Danielle Hale, chief economist for realtor.com
MIDLAND – (By Dale King, Realty News Report) – The housing market in Midland, Texas, an oil and gas-rich town about 425 miles west of Houston, ranks Number 1 in the nation for price gains, says a recent survey released on realtor.com.
“Midland is the fastest-[price] rising housing market in the United States,” declares the report conducted by SmartAsset.
Midland’s economy is riding a wave of a resurgent energy industry. West Texas Intermediate crude closed at $68.53 a barrel Wednesday, a vast improvement from two years ago when oil dipped below $30 a barrel. Midland’s job growth is strong and the rig count is high once again.
Midland ranked ahead of Denver and Greeley, Colorado for rapid price hikes. The only other Texas city to make the top 10 was Frisco, a community north of Dallas. Seven other municipalities in the Lone Star State made the top 25, including Odessa, at Number 12.
“When houses sell quickly, you know there is not a lot of supply,” said Danielle Hale, chief economist for realtor.com. And that’s the rub in Midland – “not a lot of supply.”
Realtor.com said 850 homes are currently on the market in Midland. Forty-three rentals are available.
Hale said the median listing price for a home in Midland in June was $350,000, a 26% hike in the price. The SmartAsset report elaborated:
“For the second year in a row, Midland takes the top spot as the fastest-rising housing market in the nation, according to Census Bureau data. In the past five years, we estimate that the median home saw its value increase by 22 percent, the fourth-fastest home value increase in our data set.”
Midland has been Number 1 for three months in a row, the realtor.com economist noted. It was at the top of the list for four months in 2014, from August to November.
She also pointed out that “for the first time in six years, no California markets were included in realtor.com’s top five hottest markets for June 2018. Instead, we saw Columbus, Ohio; Boston and Fort Wayne, Ind., make it to the top of the list. Homes in these areas offer an opportunity for buyers because they are either priced below the U.S. median of $299,000 or growing more slowly than the U.S. overall of 9%.”
It’s not just the weather that’s hot in Midland. The oil boom is gushing again, generating many jobs. In fact, Hale said that while the unemployment rate in the U.S. is around 4%, the figure for Midland is 2%. “The job market is strong; income is strong.” She said the average wage paid to a worker in Midland is $84,700 – “considerably higher than the rest of the U.S.”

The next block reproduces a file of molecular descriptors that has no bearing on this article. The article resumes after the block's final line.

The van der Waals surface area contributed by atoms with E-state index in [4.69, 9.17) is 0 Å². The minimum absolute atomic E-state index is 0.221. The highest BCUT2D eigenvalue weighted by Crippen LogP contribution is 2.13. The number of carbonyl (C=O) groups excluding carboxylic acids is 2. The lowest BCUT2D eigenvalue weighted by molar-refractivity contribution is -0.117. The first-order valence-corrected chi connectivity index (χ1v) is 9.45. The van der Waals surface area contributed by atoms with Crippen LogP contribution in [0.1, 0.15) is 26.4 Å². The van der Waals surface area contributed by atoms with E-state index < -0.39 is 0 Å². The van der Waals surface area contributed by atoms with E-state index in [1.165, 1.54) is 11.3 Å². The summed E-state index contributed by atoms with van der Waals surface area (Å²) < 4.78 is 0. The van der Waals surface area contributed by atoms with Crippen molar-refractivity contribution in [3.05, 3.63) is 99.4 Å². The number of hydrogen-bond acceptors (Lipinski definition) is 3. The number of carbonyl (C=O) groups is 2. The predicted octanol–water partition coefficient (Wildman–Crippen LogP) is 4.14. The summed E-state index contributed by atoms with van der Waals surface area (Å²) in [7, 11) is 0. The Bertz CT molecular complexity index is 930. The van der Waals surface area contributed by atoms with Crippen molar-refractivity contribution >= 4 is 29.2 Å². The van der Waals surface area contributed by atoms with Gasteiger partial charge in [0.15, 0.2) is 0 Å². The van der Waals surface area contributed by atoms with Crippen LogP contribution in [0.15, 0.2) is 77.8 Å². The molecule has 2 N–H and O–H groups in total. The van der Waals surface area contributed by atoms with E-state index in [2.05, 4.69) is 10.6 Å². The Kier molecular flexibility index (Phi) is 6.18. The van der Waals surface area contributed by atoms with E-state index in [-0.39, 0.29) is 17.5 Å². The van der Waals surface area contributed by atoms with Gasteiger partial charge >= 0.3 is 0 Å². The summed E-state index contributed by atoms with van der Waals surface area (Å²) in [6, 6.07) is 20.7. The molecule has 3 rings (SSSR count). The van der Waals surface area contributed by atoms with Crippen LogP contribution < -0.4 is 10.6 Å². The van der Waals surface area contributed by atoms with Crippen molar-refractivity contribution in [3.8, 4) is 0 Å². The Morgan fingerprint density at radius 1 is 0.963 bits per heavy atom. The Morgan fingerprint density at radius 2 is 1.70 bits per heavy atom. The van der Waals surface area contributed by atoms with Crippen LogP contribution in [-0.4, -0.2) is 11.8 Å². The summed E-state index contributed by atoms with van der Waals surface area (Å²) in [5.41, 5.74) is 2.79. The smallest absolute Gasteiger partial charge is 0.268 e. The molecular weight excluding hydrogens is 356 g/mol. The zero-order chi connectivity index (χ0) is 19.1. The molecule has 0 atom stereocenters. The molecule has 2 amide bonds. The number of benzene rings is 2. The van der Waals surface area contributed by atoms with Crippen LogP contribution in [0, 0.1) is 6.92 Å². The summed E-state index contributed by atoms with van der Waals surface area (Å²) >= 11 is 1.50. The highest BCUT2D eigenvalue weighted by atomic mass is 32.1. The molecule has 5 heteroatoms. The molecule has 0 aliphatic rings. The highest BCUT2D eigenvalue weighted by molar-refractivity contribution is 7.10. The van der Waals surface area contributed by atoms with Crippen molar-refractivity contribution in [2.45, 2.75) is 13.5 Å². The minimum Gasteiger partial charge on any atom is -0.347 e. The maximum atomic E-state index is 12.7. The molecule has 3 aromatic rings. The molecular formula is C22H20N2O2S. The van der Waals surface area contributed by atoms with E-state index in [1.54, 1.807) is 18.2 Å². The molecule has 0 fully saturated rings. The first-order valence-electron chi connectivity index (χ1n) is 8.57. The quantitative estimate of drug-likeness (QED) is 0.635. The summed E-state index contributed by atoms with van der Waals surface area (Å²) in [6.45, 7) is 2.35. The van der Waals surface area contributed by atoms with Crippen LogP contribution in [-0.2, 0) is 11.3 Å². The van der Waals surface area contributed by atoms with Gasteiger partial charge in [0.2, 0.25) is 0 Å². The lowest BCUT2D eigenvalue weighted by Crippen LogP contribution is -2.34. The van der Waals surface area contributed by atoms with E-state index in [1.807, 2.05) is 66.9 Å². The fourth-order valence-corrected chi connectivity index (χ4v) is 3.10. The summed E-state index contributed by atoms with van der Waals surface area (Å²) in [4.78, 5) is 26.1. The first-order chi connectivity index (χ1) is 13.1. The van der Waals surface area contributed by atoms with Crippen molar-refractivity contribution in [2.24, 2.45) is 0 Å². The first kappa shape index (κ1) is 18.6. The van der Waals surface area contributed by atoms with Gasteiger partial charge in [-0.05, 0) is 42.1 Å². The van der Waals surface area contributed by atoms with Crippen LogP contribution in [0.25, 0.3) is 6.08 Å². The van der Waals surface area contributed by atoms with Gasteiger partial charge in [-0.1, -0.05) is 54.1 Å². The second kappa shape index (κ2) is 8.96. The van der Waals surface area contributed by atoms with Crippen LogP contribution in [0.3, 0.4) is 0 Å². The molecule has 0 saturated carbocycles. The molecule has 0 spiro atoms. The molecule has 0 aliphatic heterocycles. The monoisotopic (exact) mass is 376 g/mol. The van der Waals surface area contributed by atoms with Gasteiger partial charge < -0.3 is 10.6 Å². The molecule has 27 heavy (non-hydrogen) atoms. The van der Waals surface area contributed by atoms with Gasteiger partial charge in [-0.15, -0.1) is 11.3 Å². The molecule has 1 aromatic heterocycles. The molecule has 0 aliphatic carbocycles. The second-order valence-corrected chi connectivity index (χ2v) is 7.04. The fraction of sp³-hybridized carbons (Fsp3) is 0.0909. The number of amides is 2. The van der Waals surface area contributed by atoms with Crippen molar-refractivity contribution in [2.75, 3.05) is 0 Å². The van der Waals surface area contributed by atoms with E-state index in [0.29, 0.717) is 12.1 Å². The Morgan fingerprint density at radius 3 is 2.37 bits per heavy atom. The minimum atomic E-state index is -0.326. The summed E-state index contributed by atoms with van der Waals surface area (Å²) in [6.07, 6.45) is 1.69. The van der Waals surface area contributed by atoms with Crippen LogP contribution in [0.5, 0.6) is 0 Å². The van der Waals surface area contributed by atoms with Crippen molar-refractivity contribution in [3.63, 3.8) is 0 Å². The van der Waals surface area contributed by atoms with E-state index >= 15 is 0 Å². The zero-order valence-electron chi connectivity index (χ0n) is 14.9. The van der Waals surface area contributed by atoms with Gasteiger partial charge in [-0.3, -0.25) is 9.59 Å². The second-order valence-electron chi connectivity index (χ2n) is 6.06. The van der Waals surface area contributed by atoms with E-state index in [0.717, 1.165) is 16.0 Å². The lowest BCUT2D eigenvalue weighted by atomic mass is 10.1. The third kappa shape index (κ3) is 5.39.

The SmartAsset report says Midland’s home value increase “is roughly in line with the growth in income for households in this city. The average household in Midland went from an annual income of $59,500 in 2012 to an annual income of $71,500 in 2016, a 20% increase. For that metric, Midland ranks first.”
Overall, says the report, “the fastest-rising housing markets in the nation are Midland, first, followed by Denver, Colo.; Greeley, Colo.; Vista, Calif.; Oakland, Calif.; Aurora, Colo. (Oakland and Aurora are tied for fifth); Seattle, Fort Collins, Colo., Frisco, Texas and Bellevue, Wash.
Also on the list of rapidly rising housing price cities are seven in Texas: Odessa (12th), Austin (15th), Pearland (17th), Round Rock (18th), Richardson (19th), League City (20th) and McAllen (22nd).
Midland is the county seat for Midland County, and a portion of the community lies in Martin County. Latest census figures list the city’s population at 132,950, and just over a quarter-million in the metro area.
The community was changed significantly by the discovery of oil in the Permian Basin in 1923. Soon, Midland, which sits atop the oil-abundant basin, became the administrative center of the West Texas oil fields.
The city has enjoyed several oil boom periods and, today, because of extensive drilling and fracking, the Permian Basin produces one-fifth of the nation’s total petroleum and natural gas output.
According to data issued on July 13, 2018, Midland County is seeing a swift rig activity turnaround. Over the past two weeks, 13 rigs have been added, reversing a steady decline that started 10 weeks ago. This week, Midland County jumped back to 51 operating rigs, seven more than last week.
July 19, 2018 Realty News Report Copyright 2018